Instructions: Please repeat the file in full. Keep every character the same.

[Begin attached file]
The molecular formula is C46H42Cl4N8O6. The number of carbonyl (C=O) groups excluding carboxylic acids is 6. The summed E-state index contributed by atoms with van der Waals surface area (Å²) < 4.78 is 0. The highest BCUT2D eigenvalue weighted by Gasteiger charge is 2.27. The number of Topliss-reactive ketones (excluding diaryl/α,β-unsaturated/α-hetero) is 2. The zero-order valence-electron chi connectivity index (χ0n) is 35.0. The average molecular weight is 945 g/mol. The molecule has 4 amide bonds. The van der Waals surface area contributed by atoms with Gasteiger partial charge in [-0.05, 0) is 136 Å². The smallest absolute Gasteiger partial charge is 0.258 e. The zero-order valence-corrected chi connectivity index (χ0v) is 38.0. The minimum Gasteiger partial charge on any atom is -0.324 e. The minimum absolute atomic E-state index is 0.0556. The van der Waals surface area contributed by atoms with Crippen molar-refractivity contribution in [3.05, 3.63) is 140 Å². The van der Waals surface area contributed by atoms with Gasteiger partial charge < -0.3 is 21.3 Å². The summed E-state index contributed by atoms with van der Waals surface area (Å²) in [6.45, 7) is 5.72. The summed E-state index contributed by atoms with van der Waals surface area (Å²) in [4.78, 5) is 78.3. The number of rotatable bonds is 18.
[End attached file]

The molecular formula is C46H42Cl4N8O6. The number of carbonyl (C=O) groups excluding carboxylic acids is 6. The summed E-state index contributed by atoms with van der Waals surface area (Å²) < 4.78 is 0. The highest BCUT2D eigenvalue weighted by Gasteiger charge is 2.27. The number of Topliss-reactive ketones (excluding diaryl/α,β-unsaturated/α-hetero) is 2. The zero-order valence-electron chi connectivity index (χ0n) is 35.0. The average molecular weight is 945 g/mol. The molecule has 4 amide bonds. The van der Waals surface area contributed by atoms with Gasteiger partial charge in [-0.05, 0) is 136 Å². The smallest absolute Gasteiger partial charge is 0.258 e. The zero-order valence-corrected chi connectivity index (χ0v) is 38.0. The minimum Gasteiger partial charge on any atom is -0.324 e. The minimum absolute atomic E-state index is 0.0556. The van der Waals surface area contributed by atoms with Crippen molar-refractivity contribution in [3.05, 3.63) is 140 Å². The van der Waals surface area contributed by atoms with Gasteiger partial charge < -0.3 is 21.3 Å². The summed E-state index contributed by atoms with van der Waals surface area (Å²) in [6.45, 7) is 5.72. The summed E-state index contributed by atoms with van der Waals surface area (Å²) in [4.78, 5) is 78.3. The number of rotatable bonds is 18.